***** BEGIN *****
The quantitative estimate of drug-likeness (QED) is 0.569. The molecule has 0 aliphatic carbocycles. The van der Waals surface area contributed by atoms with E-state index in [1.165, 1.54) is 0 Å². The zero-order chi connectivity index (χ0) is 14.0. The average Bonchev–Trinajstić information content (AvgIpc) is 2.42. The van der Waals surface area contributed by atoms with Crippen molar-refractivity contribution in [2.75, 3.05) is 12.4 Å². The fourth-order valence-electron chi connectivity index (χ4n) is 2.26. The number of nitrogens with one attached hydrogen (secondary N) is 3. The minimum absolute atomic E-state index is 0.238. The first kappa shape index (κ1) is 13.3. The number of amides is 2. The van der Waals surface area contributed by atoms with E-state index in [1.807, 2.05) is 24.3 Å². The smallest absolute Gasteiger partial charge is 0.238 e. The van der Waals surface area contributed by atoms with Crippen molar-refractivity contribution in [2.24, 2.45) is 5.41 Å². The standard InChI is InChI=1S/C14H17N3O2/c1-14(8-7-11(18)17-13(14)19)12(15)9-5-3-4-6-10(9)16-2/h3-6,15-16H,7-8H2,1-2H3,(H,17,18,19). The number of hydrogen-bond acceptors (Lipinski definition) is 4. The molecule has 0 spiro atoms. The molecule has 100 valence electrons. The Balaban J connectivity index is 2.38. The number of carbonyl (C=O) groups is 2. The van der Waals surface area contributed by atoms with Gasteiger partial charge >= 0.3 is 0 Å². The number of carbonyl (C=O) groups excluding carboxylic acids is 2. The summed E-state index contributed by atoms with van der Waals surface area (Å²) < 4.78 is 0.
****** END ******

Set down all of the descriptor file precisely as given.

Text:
The quantitative estimate of drug-likeness (QED) is 0.569. The molecule has 0 aliphatic carbocycles. The van der Waals surface area contributed by atoms with E-state index in [1.165, 1.54) is 0 Å². The zero-order chi connectivity index (χ0) is 14.0. The average Bonchev–Trinajstić information content (AvgIpc) is 2.42. The van der Waals surface area contributed by atoms with Crippen molar-refractivity contribution in [2.75, 3.05) is 12.4 Å². The fourth-order valence-electron chi connectivity index (χ4n) is 2.26. The number of nitrogens with one attached hydrogen (secondary N) is 3. The minimum absolute atomic E-state index is 0.238. The first kappa shape index (κ1) is 13.3. The number of amides is 2. The van der Waals surface area contributed by atoms with E-state index in [1.807, 2.05) is 24.3 Å². The smallest absolute Gasteiger partial charge is 0.238 e. The van der Waals surface area contributed by atoms with Crippen molar-refractivity contribution in [2.24, 2.45) is 5.41 Å². The standard InChI is InChI=1S/C14H17N3O2/c1-14(8-7-11(18)17-13(14)19)12(15)9-5-3-4-6-10(9)16-2/h3-6,15-16H,7-8H2,1-2H3,(H,17,18,19). The number of hydrogen-bond acceptors (Lipinski definition) is 4. The molecule has 0 spiro atoms. The molecule has 100 valence electrons. The Balaban J connectivity index is 2.38. The number of carbonyl (C=O) groups is 2. The van der Waals surface area contributed by atoms with Gasteiger partial charge >= 0.3 is 0 Å². The number of carbonyl (C=O) groups excluding carboxylic acids is 2. The summed E-state index contributed by atoms with van der Waals surface area (Å²) < 4.78 is 0.